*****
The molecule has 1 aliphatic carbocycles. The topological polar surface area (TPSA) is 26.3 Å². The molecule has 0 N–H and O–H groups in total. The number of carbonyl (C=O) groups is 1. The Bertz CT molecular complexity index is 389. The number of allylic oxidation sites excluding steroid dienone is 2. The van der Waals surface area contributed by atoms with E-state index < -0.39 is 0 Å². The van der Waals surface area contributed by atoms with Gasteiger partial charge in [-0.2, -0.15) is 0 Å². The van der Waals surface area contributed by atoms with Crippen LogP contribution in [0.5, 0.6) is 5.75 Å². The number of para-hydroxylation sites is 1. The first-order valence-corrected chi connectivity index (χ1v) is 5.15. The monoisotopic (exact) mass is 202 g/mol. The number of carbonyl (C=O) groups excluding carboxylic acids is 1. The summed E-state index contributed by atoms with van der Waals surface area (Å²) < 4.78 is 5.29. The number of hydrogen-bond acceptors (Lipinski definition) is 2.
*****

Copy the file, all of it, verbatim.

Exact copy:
The molecule has 1 aliphatic carbocycles. The topological polar surface area (TPSA) is 26.3 Å². The molecule has 0 N–H and O–H groups in total. The number of carbonyl (C=O) groups is 1. The Bertz CT molecular complexity index is 389. The number of allylic oxidation sites excluding steroid dienone is 2. The van der Waals surface area contributed by atoms with E-state index < -0.39 is 0 Å². The van der Waals surface area contributed by atoms with Gasteiger partial charge in [-0.2, -0.15) is 0 Å². The van der Waals surface area contributed by atoms with Crippen LogP contribution in [0.5, 0.6) is 5.75 Å². The number of para-hydroxylation sites is 1. The first-order valence-corrected chi connectivity index (χ1v) is 5.15. The monoisotopic (exact) mass is 202 g/mol. The number of carbonyl (C=O) groups excluding carboxylic acids is 1. The summed E-state index contributed by atoms with van der Waals surface area (Å²) < 4.78 is 5.29. The number of hydrogen-bond acceptors (Lipinski definition) is 2.